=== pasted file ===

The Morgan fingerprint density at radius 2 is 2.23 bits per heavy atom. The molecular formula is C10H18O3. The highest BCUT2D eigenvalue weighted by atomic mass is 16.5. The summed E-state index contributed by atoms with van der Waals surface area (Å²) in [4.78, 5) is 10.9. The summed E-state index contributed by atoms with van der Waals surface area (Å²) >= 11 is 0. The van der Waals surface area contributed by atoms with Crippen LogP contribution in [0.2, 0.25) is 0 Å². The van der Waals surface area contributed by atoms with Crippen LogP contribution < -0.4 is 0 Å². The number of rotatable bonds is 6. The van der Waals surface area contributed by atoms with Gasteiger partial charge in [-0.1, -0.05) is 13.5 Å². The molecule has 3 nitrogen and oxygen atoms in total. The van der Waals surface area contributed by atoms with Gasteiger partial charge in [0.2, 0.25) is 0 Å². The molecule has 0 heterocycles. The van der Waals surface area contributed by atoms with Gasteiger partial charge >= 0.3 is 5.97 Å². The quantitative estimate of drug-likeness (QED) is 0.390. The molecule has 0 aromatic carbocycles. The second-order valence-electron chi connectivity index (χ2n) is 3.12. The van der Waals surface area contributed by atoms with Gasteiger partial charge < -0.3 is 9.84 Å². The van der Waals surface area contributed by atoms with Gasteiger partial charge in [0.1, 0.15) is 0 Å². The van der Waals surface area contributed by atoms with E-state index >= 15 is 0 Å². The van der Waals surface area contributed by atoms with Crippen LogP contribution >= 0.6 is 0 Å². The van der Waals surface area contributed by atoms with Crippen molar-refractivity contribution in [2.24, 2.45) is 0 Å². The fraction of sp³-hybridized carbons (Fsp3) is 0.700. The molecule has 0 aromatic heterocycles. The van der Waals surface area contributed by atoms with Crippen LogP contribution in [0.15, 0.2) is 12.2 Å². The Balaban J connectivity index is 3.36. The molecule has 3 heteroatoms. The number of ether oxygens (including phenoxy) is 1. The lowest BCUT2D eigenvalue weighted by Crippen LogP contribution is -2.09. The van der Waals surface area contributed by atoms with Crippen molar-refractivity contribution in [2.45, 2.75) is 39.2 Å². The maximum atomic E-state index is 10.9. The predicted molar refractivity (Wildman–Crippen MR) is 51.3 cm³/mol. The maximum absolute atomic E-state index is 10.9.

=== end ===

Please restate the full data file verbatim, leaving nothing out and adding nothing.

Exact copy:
The Morgan fingerprint density at radius 2 is 2.23 bits per heavy atom. The molecular formula is C10H18O3. The highest BCUT2D eigenvalue weighted by atomic mass is 16.5. The summed E-state index contributed by atoms with van der Waals surface area (Å²) in [4.78, 5) is 10.9. The summed E-state index contributed by atoms with van der Waals surface area (Å²) >= 11 is 0. The van der Waals surface area contributed by atoms with Crippen LogP contribution in [0.2, 0.25) is 0 Å². The van der Waals surface area contributed by atoms with Crippen LogP contribution < -0.4 is 0 Å². The number of rotatable bonds is 6. The van der Waals surface area contributed by atoms with Gasteiger partial charge in [-0.1, -0.05) is 13.5 Å². The molecule has 3 nitrogen and oxygen atoms in total. The van der Waals surface area contributed by atoms with Gasteiger partial charge in [0.2, 0.25) is 0 Å². The molecule has 0 heterocycles. The van der Waals surface area contributed by atoms with Gasteiger partial charge >= 0.3 is 5.97 Å². The quantitative estimate of drug-likeness (QED) is 0.390. The molecule has 0 aromatic carbocycles. The second-order valence-electron chi connectivity index (χ2n) is 3.12. The van der Waals surface area contributed by atoms with Gasteiger partial charge < -0.3 is 9.84 Å². The van der Waals surface area contributed by atoms with Gasteiger partial charge in [0.1, 0.15) is 0 Å². The van der Waals surface area contributed by atoms with E-state index >= 15 is 0 Å². The van der Waals surface area contributed by atoms with Crippen LogP contribution >= 0.6 is 0 Å². The van der Waals surface area contributed by atoms with Crippen molar-refractivity contribution in [2.24, 2.45) is 0 Å². The fraction of sp³-hybridized carbons (Fsp3) is 0.700. The molecule has 0 aromatic heterocycles. The van der Waals surface area contributed by atoms with Crippen LogP contribution in [0.15, 0.2) is 12.2 Å². The Balaban J connectivity index is 3.36. The molecule has 3 heteroatoms. The number of ether oxygens (including phenoxy) is 1. The lowest BCUT2D eigenvalue weighted by Crippen LogP contribution is -2.09. The van der Waals surface area contributed by atoms with Crippen molar-refractivity contribution in [2.45, 2.75) is 39.2 Å². The maximum atomic E-state index is 10.9. The predicted molar refractivity (Wildman–Crippen MR) is 51.3 cm³/mol. The maximum absolute atomic E-state index is 10.9.